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The newly discovered antibodies can fight nearly every strain of HIV in existence, according to study authors.
HIV is a difficult enemy for the body’s immune system to find. Frequent mutations and the HIV cell’s ability to masquerade as human cells and confuse the immune system are two major hurdles.
But a new study has found that chronically infected HIV patients are sometimes able to produce antibodies, that when harnessed, can fight nearly every strain of HIV across the globe.
The study titled “Potent and broad HIV-neutralizing antibodies in memory B cells and plasma” was published recently in Science Immunology.
Researchers in the study were able to isolate rare antibodies, called broadly neutralizing antibodies, that can diffuse several strains of HIV. The study was conducted using B cells and plasma from a chronically infected HIV donor who had produced seven memory B-cell clones that were able to bind to a protein on the HIV cell called the membrane-proximal external region (MPER). One of the clones was effective in neutralizing proteins in 206 of the 208 HIV strains identified globally, according to the study.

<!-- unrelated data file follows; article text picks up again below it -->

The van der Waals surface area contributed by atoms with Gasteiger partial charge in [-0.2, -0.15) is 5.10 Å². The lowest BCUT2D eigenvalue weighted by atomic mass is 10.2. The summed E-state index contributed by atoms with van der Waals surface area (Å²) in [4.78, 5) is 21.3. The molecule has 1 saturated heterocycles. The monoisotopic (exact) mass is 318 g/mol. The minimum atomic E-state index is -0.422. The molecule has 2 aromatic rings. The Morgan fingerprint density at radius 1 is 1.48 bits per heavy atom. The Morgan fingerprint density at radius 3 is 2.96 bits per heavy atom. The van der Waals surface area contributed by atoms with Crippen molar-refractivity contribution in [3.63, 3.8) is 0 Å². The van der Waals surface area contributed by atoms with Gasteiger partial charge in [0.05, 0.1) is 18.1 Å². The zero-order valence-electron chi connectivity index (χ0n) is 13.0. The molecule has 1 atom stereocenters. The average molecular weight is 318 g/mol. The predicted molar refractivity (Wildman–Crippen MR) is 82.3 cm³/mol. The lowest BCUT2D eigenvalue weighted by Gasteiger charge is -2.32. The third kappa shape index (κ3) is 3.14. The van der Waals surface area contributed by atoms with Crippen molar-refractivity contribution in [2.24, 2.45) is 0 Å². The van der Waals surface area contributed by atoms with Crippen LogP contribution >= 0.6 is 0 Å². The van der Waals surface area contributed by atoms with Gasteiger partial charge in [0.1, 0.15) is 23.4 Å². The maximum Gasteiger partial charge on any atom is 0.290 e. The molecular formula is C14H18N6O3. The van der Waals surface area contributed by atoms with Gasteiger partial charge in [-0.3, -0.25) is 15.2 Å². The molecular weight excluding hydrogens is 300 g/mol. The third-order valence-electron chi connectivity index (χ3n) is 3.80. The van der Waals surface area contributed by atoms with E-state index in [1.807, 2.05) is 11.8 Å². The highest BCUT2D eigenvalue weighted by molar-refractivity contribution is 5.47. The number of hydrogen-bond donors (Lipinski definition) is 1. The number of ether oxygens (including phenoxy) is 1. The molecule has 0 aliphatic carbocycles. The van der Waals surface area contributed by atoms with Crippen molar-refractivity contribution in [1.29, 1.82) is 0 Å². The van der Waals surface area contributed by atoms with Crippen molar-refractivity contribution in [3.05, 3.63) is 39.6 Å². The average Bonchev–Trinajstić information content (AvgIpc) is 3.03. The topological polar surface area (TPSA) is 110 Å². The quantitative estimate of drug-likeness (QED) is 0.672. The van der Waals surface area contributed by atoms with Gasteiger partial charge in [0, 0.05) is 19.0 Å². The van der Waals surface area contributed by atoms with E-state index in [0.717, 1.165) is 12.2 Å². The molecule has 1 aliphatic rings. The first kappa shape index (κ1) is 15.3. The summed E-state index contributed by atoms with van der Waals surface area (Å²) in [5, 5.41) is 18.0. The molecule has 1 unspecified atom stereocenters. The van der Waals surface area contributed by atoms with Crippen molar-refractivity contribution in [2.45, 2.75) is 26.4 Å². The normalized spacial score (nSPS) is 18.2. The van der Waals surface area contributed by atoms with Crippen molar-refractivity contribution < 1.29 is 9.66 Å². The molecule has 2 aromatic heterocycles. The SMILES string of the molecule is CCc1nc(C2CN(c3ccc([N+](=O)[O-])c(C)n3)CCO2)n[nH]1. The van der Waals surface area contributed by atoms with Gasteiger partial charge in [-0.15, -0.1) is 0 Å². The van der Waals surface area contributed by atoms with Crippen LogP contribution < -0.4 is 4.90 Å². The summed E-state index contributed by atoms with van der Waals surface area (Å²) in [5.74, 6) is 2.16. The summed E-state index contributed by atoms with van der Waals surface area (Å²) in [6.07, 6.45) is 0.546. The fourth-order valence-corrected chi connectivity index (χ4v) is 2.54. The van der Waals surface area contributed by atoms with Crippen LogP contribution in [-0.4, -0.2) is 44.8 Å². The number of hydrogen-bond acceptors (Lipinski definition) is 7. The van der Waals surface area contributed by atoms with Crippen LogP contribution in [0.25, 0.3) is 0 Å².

HIV cells are notoriously difficult for the body’s immune system to detect and attack, in part because of their ability to mutate, but also because the plasma membrane of HIV cells mimic that of human cells that the body is programmed not to attack.
Next: How plasma antibodies form
Barton F. Haynes, MD, director of the Duke Human Vaccine Institute, the Frederic M. Hanes professor of medicine and immunology at Duke University Medical Center in Durham, North Carolina, and the lead author of the report said the study reveals for the first time how plasma antibodies form-a discovery that could lead to preventive vaccines and curative treatments for HIV.
“We isolated many of these unusual antibodies that were in the same family so that we can have for the first time the pathway of how they developed,” Haynes recently told Medical Economics.
Haynes said the mixtures of the genes of the B cell and plasma antibodies revealed a chimeric antibody that was more potent than most previously isolated.
“We are now developing this and related antibodies in forms that can be used to ferret out hidden virus infected CD4 T cells in HIV infected individuals,” Haynes said.
If successful, the discovery would make the constructed antibody the most potent HIV antibody found to date.
While the research is still in the early stages, Haynes said he hopes his team’s work will lead to the development of both preventive vaccines and curative treatments for HIV. First, more work would need to be done to further develop the antibody, and the team would obtain federal approval for further testing. Haynes said the study could contribute to work investigating holistic treatments that utilize broadly neutralizing antibodies to find HIV cells and point killer T cells in their direction.